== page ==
Rhythm is the word for the way stressed and unstressed syllables make patterns in speech. In sentences, we usually give more stress to nouns, ordinary verbs, adjectives and adverbs, and less stress-to pronouns, determiners, prepositions, conjunctions and auxiliary verbs.
She was SURE that the BACK of the CAR had been DAMAged.
Many linguists feel that the rhythm of spoken English is based on a regular pattern of stressed syllables. These follow each other at roughly regular intervals, and are pronounced more quickly and less clearly, and are fitted in between the regular stressed syllables. If several unstressed syllables come together, these are pronounced even more quickly so as not to disturb the rhythm. Compare the following two sentences. The second does not take much longer to say first although it has three more unstressed syllables, it has the same number of stressed syllables.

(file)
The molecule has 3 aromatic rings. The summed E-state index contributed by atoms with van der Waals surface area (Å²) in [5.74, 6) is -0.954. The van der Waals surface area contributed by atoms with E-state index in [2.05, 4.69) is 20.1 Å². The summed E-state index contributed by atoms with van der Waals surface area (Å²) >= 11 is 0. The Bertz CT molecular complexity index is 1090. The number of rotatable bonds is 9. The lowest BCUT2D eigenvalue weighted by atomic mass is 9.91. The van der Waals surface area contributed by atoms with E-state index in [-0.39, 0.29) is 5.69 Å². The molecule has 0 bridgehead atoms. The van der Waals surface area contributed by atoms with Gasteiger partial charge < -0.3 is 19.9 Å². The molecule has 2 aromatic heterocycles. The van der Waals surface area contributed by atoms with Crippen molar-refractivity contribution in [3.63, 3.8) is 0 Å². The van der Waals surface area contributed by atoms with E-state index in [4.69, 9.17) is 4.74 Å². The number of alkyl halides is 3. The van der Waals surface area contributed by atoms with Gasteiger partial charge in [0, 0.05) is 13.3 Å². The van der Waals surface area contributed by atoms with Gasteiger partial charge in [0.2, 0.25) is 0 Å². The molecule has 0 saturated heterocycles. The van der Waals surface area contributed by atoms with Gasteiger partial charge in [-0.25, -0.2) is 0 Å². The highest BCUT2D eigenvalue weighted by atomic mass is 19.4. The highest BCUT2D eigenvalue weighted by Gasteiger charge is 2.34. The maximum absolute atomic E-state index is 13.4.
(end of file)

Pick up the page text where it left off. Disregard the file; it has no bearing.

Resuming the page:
She KNEW the DOCTor.
She KNEW that there was a DOCTor.
Note, however, that this is a very complicated question, and not all experts agree about the way English rhythm works.